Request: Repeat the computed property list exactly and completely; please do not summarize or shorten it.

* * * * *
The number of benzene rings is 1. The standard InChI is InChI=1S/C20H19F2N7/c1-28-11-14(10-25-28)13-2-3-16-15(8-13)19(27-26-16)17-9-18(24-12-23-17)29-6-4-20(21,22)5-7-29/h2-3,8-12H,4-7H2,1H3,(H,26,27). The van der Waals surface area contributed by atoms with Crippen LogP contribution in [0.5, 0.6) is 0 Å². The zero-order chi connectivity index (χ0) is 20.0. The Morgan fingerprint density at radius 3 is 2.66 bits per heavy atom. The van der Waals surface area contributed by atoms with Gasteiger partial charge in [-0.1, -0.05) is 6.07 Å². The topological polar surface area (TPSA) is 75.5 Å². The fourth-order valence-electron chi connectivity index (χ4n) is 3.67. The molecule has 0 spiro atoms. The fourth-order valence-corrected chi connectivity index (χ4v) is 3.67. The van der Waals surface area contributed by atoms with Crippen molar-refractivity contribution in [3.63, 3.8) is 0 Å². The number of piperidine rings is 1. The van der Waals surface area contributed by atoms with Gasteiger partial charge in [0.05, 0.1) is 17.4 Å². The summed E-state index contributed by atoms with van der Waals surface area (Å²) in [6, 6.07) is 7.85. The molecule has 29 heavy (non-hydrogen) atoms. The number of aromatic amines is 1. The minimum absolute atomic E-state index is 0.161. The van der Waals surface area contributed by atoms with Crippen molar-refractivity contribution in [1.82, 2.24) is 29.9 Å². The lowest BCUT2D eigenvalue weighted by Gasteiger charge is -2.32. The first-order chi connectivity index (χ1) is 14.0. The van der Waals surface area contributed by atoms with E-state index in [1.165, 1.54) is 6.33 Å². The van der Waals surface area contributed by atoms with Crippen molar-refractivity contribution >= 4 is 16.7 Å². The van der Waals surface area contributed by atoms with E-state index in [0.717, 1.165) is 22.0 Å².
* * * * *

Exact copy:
The number of benzene rings is 1. The standard InChI is InChI=1S/C20H19F2N7/c1-28-11-14(10-25-28)13-2-3-16-15(8-13)19(27-26-16)17-9-18(24-12-23-17)29-6-4-20(21,22)5-7-29/h2-3,8-12H,4-7H2,1H3,(H,26,27). The van der Waals surface area contributed by atoms with Crippen LogP contribution in [0.5, 0.6) is 0 Å². The zero-order chi connectivity index (χ0) is 20.0. The Morgan fingerprint density at radius 3 is 2.66 bits per heavy atom. The van der Waals surface area contributed by atoms with Gasteiger partial charge in [-0.1, -0.05) is 6.07 Å². The topological polar surface area (TPSA) is 75.5 Å². The fourth-order valence-electron chi connectivity index (χ4n) is 3.67. The molecule has 0 spiro atoms. The fourth-order valence-corrected chi connectivity index (χ4v) is 3.67. The van der Waals surface area contributed by atoms with Crippen molar-refractivity contribution in [3.63, 3.8) is 0 Å². The number of piperidine rings is 1. The van der Waals surface area contributed by atoms with Gasteiger partial charge in [0.05, 0.1) is 17.4 Å². The summed E-state index contributed by atoms with van der Waals surface area (Å²) in [6, 6.07) is 7.85. The molecule has 29 heavy (non-hydrogen) atoms. The number of aromatic amines is 1. The minimum absolute atomic E-state index is 0.161. The van der Waals surface area contributed by atoms with Crippen molar-refractivity contribution in [1.82, 2.24) is 29.9 Å². The lowest BCUT2D eigenvalue weighted by Gasteiger charge is -2.32. The first-order chi connectivity index (χ1) is 14.0. The van der Waals surface area contributed by atoms with E-state index in [1.165, 1.54) is 6.33 Å². The van der Waals surface area contributed by atoms with Crippen molar-refractivity contribution >= 4 is 16.7 Å². The van der Waals surface area contributed by atoms with E-state index in [0.717, 1.165) is 22.0 Å².